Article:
We all experience times in our lives when it is highly difficult to forgive and be restored to someone who has hurt us.  The question is “how?” How do we forgive someone who has hurt or wronged us? First, consider the providence of God. Paul and Philemon both knew that Onesimus was in the wrong, but what Paul so masterfully pointed out was that God had allowed it for a higher purpose.

During the message on Sunday, I’m sure most of you were thinking about one person or maybe several people that you have had trouble forgiving. What they did is still so fresh in your mind. Or maybe what they did takes them outside the realm of possibility for forgiveness in your mind. 

But have you ever considered that maybe God allowed that thing to happen in your life for a higher purpose? Could God have allowed some bad thing to happen in your life in order that you might experience the greater good?  All you know is what was done to you is still an obstacle. But is it an obstacle? Or is it an opportunity for you to grow and to manifest the love, compassion and mercy of God to an individual that does not deserve it.

Philemon 19-20 says, “I, Paul, write this with my own hand: I will repay it—to say nothing of your owing me even your own self. Yes, brother, I want some benefit from you in the Lord. Refresh my heart in Christ.”

When Paul asked Philemon to receive Onesimus and forgive him those old debts, he reminded him that he too was once a man with a terrible debt that had also been forgiven. When we can’t forgive someone, we need to pause for a second and remember what God did to forgive you. I understand that forgiveness may cost you something.  It may not be easy. And it may require sacrifice. But whatever it cost you in terms of sacrifice will pale in comparison with what has been done for you by Jesus Christ on the cross.

Tomorrow: How can I forget?

Discussion Questions:

  1. Read the book of Philemon. Can you identify with Philemon?
  2. One of the greatest gifts we receive from Christ becomes one of the greatest challenges to following him: forgiveness? Agree or disagree?
  3. Have you ever considered that maybe God allowed that thing to happen in your life for a higher purpose?
  4. What steps can we take to forgive others.

Why Should I Forgive?

“The Lord is compassionate and gracious, slow to anger, abounding in love. He will not always accuse, nor will he harbor his anger forever; he does not treat us as our sins deserve or repay us according to our iniquities. For as high as the heavens are above the earth, so great is his love for those who fear him; as far as the east is from the west, so far has he removed our transgressions from us.” – Psalm 103:8-12 .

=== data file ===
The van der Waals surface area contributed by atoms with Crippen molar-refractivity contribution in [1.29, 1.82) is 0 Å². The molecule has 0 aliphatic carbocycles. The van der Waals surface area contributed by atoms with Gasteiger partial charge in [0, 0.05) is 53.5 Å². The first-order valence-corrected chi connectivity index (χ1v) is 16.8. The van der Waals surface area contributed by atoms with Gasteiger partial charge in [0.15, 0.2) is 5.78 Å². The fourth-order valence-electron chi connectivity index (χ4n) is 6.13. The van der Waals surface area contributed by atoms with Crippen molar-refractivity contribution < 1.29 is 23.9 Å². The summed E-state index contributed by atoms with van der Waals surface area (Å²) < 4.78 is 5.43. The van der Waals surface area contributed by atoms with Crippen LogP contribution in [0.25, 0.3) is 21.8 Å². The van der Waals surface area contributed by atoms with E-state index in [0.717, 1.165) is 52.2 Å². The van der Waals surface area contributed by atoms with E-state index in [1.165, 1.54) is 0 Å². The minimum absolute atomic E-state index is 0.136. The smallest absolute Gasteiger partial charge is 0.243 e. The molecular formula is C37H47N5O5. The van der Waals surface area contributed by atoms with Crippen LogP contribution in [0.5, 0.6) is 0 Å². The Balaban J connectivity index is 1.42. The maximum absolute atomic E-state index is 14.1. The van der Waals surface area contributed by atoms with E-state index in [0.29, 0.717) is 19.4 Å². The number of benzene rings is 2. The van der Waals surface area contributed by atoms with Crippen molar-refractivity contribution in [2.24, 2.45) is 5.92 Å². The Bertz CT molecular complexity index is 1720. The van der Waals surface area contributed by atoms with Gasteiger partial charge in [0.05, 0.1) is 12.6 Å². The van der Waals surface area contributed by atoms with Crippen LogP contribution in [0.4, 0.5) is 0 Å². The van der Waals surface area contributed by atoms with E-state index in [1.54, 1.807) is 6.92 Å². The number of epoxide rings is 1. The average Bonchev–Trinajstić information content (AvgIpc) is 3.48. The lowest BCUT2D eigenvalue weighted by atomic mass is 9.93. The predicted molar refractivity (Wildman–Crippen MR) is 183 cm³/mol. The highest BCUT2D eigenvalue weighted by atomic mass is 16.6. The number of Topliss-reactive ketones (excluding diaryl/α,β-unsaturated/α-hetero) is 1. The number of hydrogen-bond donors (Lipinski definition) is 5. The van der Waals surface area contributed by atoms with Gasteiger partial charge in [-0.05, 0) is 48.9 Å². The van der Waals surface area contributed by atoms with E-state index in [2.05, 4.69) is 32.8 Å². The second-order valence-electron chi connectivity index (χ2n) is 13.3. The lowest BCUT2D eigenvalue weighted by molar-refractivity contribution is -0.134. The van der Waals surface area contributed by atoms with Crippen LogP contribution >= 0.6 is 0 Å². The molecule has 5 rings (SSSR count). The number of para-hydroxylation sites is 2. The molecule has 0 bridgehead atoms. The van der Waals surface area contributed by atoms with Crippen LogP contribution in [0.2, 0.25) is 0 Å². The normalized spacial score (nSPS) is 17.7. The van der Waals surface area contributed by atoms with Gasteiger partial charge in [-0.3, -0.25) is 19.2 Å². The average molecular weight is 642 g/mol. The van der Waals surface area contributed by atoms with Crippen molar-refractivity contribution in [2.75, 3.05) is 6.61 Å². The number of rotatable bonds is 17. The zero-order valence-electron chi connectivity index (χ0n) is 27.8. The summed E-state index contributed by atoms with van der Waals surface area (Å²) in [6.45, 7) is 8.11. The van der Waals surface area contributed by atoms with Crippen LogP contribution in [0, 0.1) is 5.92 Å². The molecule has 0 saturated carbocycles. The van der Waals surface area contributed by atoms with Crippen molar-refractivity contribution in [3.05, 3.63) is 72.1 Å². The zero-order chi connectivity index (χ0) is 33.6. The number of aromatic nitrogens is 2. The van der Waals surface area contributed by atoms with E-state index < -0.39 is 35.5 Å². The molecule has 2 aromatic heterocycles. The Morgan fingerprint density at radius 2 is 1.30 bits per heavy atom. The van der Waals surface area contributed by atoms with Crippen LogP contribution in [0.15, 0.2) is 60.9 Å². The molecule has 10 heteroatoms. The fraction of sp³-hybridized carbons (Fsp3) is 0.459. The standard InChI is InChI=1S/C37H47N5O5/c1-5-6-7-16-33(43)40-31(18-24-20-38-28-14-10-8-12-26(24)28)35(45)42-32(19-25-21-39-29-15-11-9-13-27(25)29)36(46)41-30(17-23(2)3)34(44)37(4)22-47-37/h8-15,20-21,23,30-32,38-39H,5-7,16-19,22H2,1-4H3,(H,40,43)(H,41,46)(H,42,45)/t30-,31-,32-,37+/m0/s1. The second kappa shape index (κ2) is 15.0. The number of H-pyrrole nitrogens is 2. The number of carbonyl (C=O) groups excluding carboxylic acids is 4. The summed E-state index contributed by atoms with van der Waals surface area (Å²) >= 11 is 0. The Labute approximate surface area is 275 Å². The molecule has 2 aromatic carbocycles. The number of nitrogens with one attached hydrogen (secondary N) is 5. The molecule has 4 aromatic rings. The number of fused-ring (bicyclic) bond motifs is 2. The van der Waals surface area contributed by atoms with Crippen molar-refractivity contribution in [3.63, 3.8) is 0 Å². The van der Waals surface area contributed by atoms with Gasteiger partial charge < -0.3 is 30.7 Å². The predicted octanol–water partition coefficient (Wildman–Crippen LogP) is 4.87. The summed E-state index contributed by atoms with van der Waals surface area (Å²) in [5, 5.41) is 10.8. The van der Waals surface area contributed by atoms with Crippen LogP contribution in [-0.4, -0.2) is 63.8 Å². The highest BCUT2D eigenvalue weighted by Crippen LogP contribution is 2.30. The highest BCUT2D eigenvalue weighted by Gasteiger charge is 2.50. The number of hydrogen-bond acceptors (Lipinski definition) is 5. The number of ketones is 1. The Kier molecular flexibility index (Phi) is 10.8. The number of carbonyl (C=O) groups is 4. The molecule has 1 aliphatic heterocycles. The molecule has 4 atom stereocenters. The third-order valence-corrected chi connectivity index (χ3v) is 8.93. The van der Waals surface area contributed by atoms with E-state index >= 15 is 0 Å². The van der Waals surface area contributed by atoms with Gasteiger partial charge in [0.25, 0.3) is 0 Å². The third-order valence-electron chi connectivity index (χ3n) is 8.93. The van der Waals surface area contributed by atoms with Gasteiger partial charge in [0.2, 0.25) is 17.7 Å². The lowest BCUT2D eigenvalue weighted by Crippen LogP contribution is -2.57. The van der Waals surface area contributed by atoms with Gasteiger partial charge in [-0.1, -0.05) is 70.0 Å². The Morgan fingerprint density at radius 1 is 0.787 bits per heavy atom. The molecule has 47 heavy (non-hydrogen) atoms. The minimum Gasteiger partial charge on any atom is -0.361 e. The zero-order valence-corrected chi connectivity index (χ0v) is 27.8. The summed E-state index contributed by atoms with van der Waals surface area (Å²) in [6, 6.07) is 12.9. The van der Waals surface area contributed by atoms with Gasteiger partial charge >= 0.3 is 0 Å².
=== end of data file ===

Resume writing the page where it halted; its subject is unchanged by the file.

When most think of the classic Francis Ford Coppola film, The Godfather, images of violence and the mafia most likely come to mind.  The movie is about revenge. The film opens with the undertaker, Bonasera, asking the Godfather to avenge the violence committed against his daughter.  In the movie, his wish for revenge is granted. There are so many movies that are built on revenge or getting even.

And no wonder. There is something sweet about getting revenge for a wrong done you. There is something about holding a grudge that seems to be the right thing to do. It makes us feel more fulfilled. After all, wrongs should be righted. And we deserve to feel anger and contempt for those who hurt us. The problem is we are the worse off for seeking revenge or holding a grudge.  I don’t think I can give a single example of any good coming out of refusing to forgive. This is why Jesus said we are to forgive one another seventy times seven (Matthew 18:22). We should forgive so much that it becomes second nature—our automatic response to those who have hurt us.

God gives several good reasons in His word for why we should forgive. First, God commands us to forgive others. Matthew 18:23-25 says, “For if you forgive others their trespasses, your heavenly Father will also forgive you, but if you do not forgive others their trespasses, neither will your Father forgive your trespasses.”